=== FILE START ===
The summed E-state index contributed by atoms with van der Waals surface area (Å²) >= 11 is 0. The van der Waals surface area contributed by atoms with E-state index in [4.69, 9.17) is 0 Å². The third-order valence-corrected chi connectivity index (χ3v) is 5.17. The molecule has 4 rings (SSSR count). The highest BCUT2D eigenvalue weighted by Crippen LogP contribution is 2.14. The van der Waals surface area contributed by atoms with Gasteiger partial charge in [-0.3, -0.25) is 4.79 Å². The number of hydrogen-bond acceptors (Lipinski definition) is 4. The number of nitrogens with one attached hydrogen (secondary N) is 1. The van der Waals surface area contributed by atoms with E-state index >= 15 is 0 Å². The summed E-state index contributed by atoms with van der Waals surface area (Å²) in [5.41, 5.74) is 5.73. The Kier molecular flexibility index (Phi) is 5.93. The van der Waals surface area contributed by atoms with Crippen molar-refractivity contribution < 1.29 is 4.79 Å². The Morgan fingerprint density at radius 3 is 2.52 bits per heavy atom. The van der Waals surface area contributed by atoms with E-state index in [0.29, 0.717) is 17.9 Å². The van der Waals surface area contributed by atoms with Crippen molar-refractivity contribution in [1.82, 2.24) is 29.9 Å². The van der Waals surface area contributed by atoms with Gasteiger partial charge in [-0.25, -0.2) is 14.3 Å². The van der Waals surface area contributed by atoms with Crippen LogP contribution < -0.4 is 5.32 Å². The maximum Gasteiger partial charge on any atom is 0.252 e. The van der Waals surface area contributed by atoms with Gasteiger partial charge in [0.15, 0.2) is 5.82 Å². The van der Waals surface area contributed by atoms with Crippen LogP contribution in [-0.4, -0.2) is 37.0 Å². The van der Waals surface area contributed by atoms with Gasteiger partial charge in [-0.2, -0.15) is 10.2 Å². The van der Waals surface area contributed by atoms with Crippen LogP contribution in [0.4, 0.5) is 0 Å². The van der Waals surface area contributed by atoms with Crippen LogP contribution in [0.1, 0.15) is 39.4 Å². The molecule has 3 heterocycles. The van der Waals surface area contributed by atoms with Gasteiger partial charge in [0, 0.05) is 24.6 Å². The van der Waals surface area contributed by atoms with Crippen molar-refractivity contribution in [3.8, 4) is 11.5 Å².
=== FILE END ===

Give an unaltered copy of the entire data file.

The summed E-state index contributed by atoms with van der Waals surface area (Å²) >= 11 is 0. The van der Waals surface area contributed by atoms with E-state index in [4.69, 9.17) is 0 Å². The third-order valence-corrected chi connectivity index (χ3v) is 5.17. The molecule has 4 rings (SSSR count). The highest BCUT2D eigenvalue weighted by Crippen LogP contribution is 2.14. The van der Waals surface area contributed by atoms with Gasteiger partial charge in [-0.3, -0.25) is 4.79 Å². The number of hydrogen-bond acceptors (Lipinski definition) is 4. The number of nitrogens with one attached hydrogen (secondary N) is 1. The van der Waals surface area contributed by atoms with E-state index >= 15 is 0 Å². The summed E-state index contributed by atoms with van der Waals surface area (Å²) in [5.41, 5.74) is 5.73. The Kier molecular flexibility index (Phi) is 5.93. The van der Waals surface area contributed by atoms with Crippen molar-refractivity contribution < 1.29 is 4.79 Å². The Morgan fingerprint density at radius 3 is 2.52 bits per heavy atom. The van der Waals surface area contributed by atoms with E-state index in [0.29, 0.717) is 17.9 Å². The van der Waals surface area contributed by atoms with Crippen molar-refractivity contribution in [1.82, 2.24) is 29.9 Å². The van der Waals surface area contributed by atoms with Gasteiger partial charge in [-0.25, -0.2) is 14.3 Å². The van der Waals surface area contributed by atoms with Crippen LogP contribution < -0.4 is 5.32 Å². The maximum Gasteiger partial charge on any atom is 0.252 e. The van der Waals surface area contributed by atoms with Gasteiger partial charge in [0.15, 0.2) is 5.82 Å². The van der Waals surface area contributed by atoms with Crippen LogP contribution in [-0.4, -0.2) is 37.0 Å². The van der Waals surface area contributed by atoms with Gasteiger partial charge in [-0.2, -0.15) is 10.2 Å². The van der Waals surface area contributed by atoms with Crippen LogP contribution in [0.4, 0.5) is 0 Å². The van der Waals surface area contributed by atoms with Crippen LogP contribution in [0.1, 0.15) is 39.4 Å². The molecule has 3 heterocycles. The van der Waals surface area contributed by atoms with Gasteiger partial charge in [0, 0.05) is 24.6 Å². The van der Waals surface area contributed by atoms with Crippen molar-refractivity contribution in [3.8, 4) is 11.5 Å².